GENERAL OVERVIEW OF THE PROVINCE
1. CULTURAL OVERVIEW
The name Ifugao is derived from the word "ipugo". "PUGO" means
"hill" while the prefix "I" means "from". The Spaniards
changed Ipugo to IFUGAW and the Americans made the last change in the word to the current name IFUGAO.
The Ifugaos are one of the different tribes that inhabited the old Mountain Province.
Their culture and tradition, being
unique and striking, have made them the subject of many studies by foreign scholars.
For the Ifugaos, custom is the basis of all laws. But these customs would mean nothing if these were not supported by ancestry knowledge. Among the Ifugaos, extensive pedigrees exist. They are the graphic representation that puts in evidence one of the most basic principles of the Ifugao culture. "We cannot but do what our ancestors told us". (Lambretch CICM 1964).
2. POLITICAL HISTORY
During the Spanish regime, the Spaniards confined their activities in Kiangan (Quiangan at that time) but it was the cross, not the sword that conquered the people. During their brief stay in Ifugao, the Spaniards were able to organize "pueblos" (towns) headed by the "Alcalde Municipal" and barangays (barrios) headed by a "Cabesa de Barangay". In 1888, the Spanish rule and influence ended with the outbreak of the Philippine Revolution.
During the American regime, a civil government was established in the Philippines in 1901. The municipal and barrio governments were reorganized. When Ifugao was separated from Nueva Vizcaya in 1905, Captain Jeff Gallman of the American Army was appointed as the Lieutenant Governor of Ifugao and was Succeeded by J. Jamilinsen. William Dosser served as the last American Lieutenant Governor of Ifugao. A significant accomplishment made wa the setting of boundaries of the five (5) ethnic groups in the Mountain Province in 1920 namely: Benguet, Bontoc, Kalinga, Apayao and Ifugao. The main thrust of the American rule in the region was the development of the natural resources. Farming and industries were developed. The construction of schools and roads were also built all over the province.
During the Japanese occupation, Ifugao became the center of warfare during the last stages of World War II. It was in Ifugao, particularly Mt. Napulawan in the municipality of Hungduan, where General Yamashita known as "The Tiger of Malaya" decided to put his last stand against the Filipino and American forces. He informally surrendered to Captain Grisham of the US 6th Army in the Philippines based in Kiangan, Ifugao before he was flown to Camp John Hay where he formally surrendered.
Ifugao as Sub-province:
Ifugao was once a part of the province of Nueva Vizcaya. It was in 1905 that Ifugao was made a sub-province of the old Mountain Province. The sub-province was administered by a Lt. Governor, which was later changed to Deputy Governor of Ifugao. Captain Pedro Bulan was the first native to assume the office of Deputy Governor of Ifugao. Hon. Luis Pawid of Kiangan became the first deputy governor during the Commonwealth regime. Succeeding him were the following:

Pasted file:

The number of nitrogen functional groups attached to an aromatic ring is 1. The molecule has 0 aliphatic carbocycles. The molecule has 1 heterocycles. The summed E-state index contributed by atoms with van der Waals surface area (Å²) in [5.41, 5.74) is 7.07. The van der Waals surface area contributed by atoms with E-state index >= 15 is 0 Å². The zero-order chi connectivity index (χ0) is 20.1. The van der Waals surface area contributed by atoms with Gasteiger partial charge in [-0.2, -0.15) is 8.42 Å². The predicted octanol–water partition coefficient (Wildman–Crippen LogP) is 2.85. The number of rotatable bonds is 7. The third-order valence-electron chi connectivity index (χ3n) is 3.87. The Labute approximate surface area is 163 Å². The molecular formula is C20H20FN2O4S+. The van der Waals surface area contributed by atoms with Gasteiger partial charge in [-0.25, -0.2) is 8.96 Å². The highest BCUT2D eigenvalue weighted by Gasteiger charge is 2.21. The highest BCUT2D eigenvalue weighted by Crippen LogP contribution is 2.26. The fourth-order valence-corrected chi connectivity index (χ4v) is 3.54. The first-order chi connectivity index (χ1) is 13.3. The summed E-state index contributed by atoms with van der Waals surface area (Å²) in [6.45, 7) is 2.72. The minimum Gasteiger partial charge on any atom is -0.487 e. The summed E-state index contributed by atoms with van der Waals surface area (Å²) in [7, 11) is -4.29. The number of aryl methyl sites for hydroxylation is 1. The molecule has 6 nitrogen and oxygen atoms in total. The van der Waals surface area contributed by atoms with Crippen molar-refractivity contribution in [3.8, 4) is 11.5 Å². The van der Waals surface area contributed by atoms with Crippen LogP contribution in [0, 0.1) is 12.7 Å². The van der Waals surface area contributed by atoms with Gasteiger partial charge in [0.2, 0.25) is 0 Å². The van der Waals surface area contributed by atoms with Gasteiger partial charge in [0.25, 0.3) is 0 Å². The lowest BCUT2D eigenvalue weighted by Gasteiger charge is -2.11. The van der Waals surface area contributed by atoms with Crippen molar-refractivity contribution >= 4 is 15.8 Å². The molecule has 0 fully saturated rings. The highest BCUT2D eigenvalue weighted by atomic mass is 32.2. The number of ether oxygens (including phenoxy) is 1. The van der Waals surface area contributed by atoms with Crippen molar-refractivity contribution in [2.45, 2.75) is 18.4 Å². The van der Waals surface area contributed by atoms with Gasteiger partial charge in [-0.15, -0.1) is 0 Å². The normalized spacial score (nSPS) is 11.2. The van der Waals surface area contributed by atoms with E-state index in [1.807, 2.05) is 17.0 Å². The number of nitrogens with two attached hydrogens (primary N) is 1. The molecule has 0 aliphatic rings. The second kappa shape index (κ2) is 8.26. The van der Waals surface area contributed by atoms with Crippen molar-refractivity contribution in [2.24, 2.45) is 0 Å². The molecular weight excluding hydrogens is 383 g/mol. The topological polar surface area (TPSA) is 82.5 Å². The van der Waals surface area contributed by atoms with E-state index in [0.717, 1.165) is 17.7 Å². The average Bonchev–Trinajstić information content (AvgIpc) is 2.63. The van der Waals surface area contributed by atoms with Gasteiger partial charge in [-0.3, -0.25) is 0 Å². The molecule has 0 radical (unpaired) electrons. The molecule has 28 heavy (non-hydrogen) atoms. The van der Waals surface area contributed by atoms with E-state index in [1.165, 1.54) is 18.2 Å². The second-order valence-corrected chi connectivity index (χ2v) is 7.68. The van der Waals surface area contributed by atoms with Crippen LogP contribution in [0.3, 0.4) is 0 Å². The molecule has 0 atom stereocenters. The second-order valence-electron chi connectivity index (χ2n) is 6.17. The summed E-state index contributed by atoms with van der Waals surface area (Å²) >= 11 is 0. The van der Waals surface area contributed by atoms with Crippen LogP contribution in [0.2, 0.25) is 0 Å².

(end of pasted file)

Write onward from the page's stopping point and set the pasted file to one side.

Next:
- Jose Dulinayan
- Valerio Famorca
- Alejandro Fontanilla
- Alexander Lanag
- Alfredo Cappleman
- Leopoldo Culhi
- Nicolas Liangna
- Raymundo Baguilat
- Santiago Habawel
- Jose Guinid
- Victor Codamon
At the outbreak of the 2nd World War in 1942, five (5) municipal districts were created in Ifugao namely: Burnay (later changed to Lagawe by virtue of RA 3380), Kiangan, Banaue, Hungduan and Mayoyao. After the war, the municipalities of Potia and Lamut were created.
A bill was filed in congress which was approved into law as RA No. 4695 which provide for the creation of four independent provinces, namely: Benguet, Mountain Province, Ifugao and Kalinga-Apayao. The bill was passed by the three (3) congressman from the three congressional districts of the old Mountain Province in the person of Andres Cosalan, Luis Hora and Juan Duyon.
Ifugao as a Province:
Ifugao finally gained status as a province on June 18, 1966 with the signing into law of House Bill No. 4695 or known as the "Division Law of Mountain Province".
Ifugao then started its operation as a distinct province on April 1, 1967 a few days after the first provincial officials were inducted into office on March 26, 1967 by His Excellency, Ferdinand E. Marcos, at La Trinidad, Benguet. The first provincial officials appointed by the President were:
- Governor Gualberto B. Lumauig
- Vice Governor Manuel Tuguinay
- Napoleon Hangdaan
- Gaspar Ponchinlan
Then came the November local election of 1967, incumbent Governor Gualberto Lumauig ran as the official candidate of the Nationalista party and won. Elected with him were: Carlos Luglug as vice governor, Dominador Famorca and Esteban Cutiyog as board members.
In the 1969 congressional election, many Ifugaos aspired and ran as candidates for the lone district of Ifugao. Atty. Romulo Lumauig, the candidate of the Nationalista party, won and became the first elected congressman of the province.
In the 1971 local election, Governor Gualberto Lumauig ran for re-election and was given the mandate for a second term. Other elected officials were John Langbayan vice governor, Dominador M. Famorca and Napoleon Hangdaan board members.